Anyone who has tried to photograph a sunrise—or paint it, or film it—can tell you its fleeting energy is not easily captured. But David Hockney, whose animation of a sunrise iPad drawing is being broadcast on screens in New York’s Times Square, London’s Piccadilly Circus, and Seoul’s SMTown Coex throughout the month of May, manages it beautifully.
The British artist isn’t new to iPad drawing. He’s been doing it since 2009, when he realized, he said at the time, that it allowed him to never “have to get out of bed.” In 2018, Hockney used his iPad to design a new stained-glass window for Westminster Abbey, commemorating the reign of Queen Elizabeth II.
The sunrise animation came about after his technical assistant, Jonathan Wilkinson, animated an iPad painting Hockney had made of the rain. “I thought it was very good,” Hockney says, “so then I suggested we could do a sunrise.” Not only is the rising sun a source of inspiration for the artist—“I always get up early in the spring and summer because I love the morning light; it just gets brighter and brighter,” he says—it’s also a symbol of hope and optimism as we start to see the light at the end of the coronavirus tunnel.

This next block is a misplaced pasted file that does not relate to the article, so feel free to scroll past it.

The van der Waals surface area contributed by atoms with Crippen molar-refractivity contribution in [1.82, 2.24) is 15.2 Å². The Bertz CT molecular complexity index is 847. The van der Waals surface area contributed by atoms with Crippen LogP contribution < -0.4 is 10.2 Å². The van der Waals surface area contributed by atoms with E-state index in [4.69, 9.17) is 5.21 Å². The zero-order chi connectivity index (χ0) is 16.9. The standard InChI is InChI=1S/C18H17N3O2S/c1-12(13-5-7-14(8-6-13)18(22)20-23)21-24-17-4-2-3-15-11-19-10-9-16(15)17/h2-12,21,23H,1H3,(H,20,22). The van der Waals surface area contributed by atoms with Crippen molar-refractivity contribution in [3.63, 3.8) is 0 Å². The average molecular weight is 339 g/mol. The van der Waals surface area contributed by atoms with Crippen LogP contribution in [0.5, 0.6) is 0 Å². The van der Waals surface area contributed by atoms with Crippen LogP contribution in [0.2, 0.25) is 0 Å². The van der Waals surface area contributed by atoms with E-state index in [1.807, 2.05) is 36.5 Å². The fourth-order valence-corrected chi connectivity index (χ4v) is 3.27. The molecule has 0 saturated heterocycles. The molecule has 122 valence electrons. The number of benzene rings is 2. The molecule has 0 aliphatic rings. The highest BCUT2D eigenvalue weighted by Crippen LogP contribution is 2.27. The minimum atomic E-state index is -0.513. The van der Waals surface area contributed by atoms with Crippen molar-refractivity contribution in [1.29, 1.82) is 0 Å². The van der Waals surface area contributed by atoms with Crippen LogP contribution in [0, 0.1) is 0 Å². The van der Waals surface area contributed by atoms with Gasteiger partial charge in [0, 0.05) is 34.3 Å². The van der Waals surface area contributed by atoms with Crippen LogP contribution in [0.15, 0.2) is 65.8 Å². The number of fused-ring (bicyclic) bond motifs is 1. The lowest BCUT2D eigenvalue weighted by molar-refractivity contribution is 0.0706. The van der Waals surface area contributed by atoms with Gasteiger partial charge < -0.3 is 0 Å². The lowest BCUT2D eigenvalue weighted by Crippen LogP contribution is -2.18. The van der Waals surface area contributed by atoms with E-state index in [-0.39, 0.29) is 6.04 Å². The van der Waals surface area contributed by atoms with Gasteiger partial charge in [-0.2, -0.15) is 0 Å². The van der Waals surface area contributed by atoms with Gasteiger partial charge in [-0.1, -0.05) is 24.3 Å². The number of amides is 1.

The animation is projected at 8:21 P.M. local time in London and Seoul and 11:57 P.M. local time in New York, and streamed by Circa, the digital-art platform that commissioned the work. Coinciding with Hockney’s new book, Spring Cannot Be Canceled, co-authored with Martin Gayford,and his show at London’s Royal Academy, “The Arrival of Spring: Normandy, 2020,” opening May 15, the sunrise animation is titled Remember, You Cannot Look at the Sun or Death for Very Long … A brief peek is preferred, which is exactly what Hockney’s animation, at just over a minute long, offers. —Julia Vitale